Coronavirus: The Global Economic Impact
It has been four months since the first confirmed case of Coronavirus. The novel Coronavirus has distinguishing characteristics such as high infectivity, good concealment and detection difficulty. With these advantages and the help of a highly developed global transportation infrastructure, the new virus has quickly spread out to more than 200 countries and hundreds of thousands of people have been infected.
People brought the virus to their family, places of work and restaurants even without knowing that they were already infected.
Beyond human loss, the virus has also caused tremendous pain to the global economy. The impact has spread to several industries including hospitality, travel, leisure, dining and retail.
With the quick global spread of the coronavirus, several countries and areas have decided to limit overseas flight including foreign and domestic airlines.
Through February 1st to the 8th, United Airlines canceled all their flights from China to New York, Washington DC and Chicago. As the epidemic has intensified and the global situation has deteriorated, more and more flights are being canceled.
Global airlines stand to lose $113 billion in sales if the coronavirus continues to spread, according to the International Air Transport Association.
The financial losses global airlines stand to lose will be as large as the hit they received during the global financial crisis of 2008.
Dozens of major airlines are canceling flights to and from the countries that are suffering the major outbreaks due to travel restrictions and a lack of demand from customers. So many countries are being infected that there are practically no major countries without some Coronavirus worry.
If the virus is contained soon, and economies around the world can recover quickly, total industry losses could be limited to $63 billion according to Alexandre de Juniac, the CEO of the International Air Transport Association.
Investors have punished airlines stocks in recent weeks, with most major airlines seeing stock losses of 50-75%.
The global airline industry will probably need e government assistance in some parts of the world, especially where the airlines are weaker financially, said by De Juniac.
Airline stocks were not the only ones impacted by coronavirus; the whole US stock market dropped sharply.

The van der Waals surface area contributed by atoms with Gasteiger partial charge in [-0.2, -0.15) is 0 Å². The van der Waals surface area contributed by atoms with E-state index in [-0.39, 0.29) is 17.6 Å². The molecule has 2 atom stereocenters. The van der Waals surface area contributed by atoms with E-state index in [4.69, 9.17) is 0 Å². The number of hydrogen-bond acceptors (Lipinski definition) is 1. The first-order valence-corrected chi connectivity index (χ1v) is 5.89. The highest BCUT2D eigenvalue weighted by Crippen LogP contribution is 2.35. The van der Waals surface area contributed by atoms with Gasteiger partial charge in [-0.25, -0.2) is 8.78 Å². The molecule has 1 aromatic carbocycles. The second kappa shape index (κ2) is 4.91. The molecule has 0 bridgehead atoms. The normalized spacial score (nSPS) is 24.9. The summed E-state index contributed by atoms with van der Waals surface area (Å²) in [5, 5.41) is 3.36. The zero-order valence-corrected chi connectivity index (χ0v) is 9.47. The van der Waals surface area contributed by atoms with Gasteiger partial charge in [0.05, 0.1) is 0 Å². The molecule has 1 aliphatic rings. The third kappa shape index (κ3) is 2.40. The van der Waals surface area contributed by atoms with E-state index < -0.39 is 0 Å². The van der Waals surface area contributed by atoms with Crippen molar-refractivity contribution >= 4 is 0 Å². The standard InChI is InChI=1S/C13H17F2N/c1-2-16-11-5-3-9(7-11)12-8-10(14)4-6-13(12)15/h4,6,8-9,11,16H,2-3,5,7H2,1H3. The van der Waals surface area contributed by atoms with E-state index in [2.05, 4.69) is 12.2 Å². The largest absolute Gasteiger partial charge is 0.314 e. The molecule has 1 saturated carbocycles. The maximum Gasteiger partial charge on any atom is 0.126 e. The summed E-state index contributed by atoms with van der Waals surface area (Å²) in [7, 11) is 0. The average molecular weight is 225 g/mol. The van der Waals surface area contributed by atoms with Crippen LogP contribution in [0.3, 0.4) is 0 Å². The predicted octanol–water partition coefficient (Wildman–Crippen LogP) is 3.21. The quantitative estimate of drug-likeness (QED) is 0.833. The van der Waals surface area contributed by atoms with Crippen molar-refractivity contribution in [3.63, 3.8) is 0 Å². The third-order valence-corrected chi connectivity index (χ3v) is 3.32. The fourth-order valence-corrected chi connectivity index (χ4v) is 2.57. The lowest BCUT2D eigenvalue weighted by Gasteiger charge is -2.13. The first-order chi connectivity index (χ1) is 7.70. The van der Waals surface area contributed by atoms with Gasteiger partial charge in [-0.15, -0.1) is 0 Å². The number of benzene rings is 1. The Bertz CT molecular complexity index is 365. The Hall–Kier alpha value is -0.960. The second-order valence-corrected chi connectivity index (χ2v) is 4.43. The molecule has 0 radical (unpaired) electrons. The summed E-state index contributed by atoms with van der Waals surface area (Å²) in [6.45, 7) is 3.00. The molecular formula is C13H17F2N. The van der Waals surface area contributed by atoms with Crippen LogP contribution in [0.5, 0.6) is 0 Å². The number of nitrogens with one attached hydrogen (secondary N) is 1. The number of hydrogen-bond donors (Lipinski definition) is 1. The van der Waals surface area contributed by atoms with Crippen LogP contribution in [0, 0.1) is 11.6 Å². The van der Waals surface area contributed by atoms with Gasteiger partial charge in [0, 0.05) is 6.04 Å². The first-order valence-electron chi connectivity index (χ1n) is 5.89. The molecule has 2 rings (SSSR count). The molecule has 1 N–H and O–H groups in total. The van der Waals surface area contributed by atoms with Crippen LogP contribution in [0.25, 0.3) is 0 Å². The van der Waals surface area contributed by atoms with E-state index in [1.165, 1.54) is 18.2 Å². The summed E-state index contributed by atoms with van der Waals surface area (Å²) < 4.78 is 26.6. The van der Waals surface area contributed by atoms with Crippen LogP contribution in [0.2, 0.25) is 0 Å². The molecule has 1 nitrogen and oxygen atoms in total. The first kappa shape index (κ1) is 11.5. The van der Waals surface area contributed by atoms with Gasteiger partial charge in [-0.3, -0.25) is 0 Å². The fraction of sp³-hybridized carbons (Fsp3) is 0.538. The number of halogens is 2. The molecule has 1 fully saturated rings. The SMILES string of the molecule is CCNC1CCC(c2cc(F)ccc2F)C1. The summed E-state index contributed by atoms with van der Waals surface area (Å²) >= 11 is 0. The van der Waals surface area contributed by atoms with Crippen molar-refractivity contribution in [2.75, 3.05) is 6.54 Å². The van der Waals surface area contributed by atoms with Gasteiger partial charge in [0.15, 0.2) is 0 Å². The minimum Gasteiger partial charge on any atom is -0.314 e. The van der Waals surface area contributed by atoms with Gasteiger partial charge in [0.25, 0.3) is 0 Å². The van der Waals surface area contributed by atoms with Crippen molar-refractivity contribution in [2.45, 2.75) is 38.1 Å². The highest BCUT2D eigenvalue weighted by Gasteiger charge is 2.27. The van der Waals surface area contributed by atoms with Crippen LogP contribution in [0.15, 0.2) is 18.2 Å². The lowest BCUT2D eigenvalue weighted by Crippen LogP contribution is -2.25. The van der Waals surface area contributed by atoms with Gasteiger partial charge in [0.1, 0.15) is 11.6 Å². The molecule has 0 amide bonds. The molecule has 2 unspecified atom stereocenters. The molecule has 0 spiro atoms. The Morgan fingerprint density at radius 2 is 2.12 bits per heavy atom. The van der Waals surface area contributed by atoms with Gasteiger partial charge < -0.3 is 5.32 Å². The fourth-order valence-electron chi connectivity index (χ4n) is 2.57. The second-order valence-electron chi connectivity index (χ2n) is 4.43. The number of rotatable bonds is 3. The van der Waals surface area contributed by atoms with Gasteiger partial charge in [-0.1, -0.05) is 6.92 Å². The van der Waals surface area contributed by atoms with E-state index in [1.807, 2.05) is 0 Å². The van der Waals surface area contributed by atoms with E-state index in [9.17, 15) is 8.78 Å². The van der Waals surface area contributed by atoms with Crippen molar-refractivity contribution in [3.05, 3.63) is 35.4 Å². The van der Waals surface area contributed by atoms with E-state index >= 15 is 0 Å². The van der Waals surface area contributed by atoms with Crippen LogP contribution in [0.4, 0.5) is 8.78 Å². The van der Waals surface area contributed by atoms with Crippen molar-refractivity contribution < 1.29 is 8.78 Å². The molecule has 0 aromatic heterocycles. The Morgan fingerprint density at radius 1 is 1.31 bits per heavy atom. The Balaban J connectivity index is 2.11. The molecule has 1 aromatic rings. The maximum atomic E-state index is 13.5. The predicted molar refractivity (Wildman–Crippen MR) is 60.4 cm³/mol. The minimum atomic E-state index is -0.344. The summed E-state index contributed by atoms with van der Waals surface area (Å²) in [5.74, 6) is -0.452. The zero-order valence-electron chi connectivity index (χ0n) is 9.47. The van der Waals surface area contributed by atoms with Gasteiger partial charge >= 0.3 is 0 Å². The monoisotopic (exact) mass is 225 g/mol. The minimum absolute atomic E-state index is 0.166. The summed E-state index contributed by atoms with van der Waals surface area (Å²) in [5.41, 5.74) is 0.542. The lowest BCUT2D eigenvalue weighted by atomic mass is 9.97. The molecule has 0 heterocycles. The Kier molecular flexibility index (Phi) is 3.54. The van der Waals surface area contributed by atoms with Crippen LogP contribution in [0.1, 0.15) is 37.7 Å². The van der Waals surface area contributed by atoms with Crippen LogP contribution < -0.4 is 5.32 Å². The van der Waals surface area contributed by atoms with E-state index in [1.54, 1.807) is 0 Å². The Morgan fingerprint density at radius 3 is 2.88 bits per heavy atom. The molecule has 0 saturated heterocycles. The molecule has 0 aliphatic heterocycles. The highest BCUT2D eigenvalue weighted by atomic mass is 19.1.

The stock market crash began on Monday, March 9. The Dow Jones Index fell 2013.76 points to 23,851.02. The following week, the Dow kept falling to hit a peak to trough drop of 35.1%.
Investors had been jittery ever since the United States started a trade war with China and the COVID-19 coronavirus pandemic has brought this negative phenomenon to its peak. All eleven S&P stock sectors were negative last Friday, and most are down at least 10 percent for the year.
Industries like airlines, trucking transportation, automobiles and restaurants virtually shut down due to the coronavirus outbreak, so oil demand has rapidly decreased. Analysts from the Singaporean bank DBS said reduced oil demand from the virus outbreak and an expected increase in supply are a “double whammy” for oil markets.
Manufacturing activity and service industry has taken a strong hit by the virus outbreak. After China launched a quarantine policy, the country declared a nationwide state of emergency. Ground transportation, factory and all public services were shut down. Manufacturing activity in China dramatically decreased.
Such a slowdown in Chinese manufacturing has hurt countries with close economic links to China, many of which are Asia Pacific economies such as Vietnam, Singapore and South Korea. It has also impacted transnational corporations like Apple, which is suffering unprecedented pressure.
Apple shut down all retail stores, corporate offices, and contact centers in China for two or more weeks due to the Coronavirus epidemic. Many of the stores started reopening in late February but were all operating reduced hours. With the government's travel bans and quarantine policy, and the public’s fear of contracting coronavirus, there was much foot traffic in Apple stores in China.
With manufacturing being shut down, Apple device production also faces pressure. Due to a strict quarantine policy being launched at New York, most restaurants and retail have decided to close due to the lack of customers. With the situation becoming worse, the US consumer market is going to suffer an even larger contraction.
While summer is coming, we do not know if coronavirus will stop around July like SARS or if it will keep going. The only thing we know is that we have lost so much in this global disaster. What happened has already happened. After the storm finally calms, there is nothing wrong about keeping our head straight and looking forward, but we must learn from it, learning that every person and organization has the responsibility of helping each other. When disaster comes, we are all in this together. Only united, will we be stronger.
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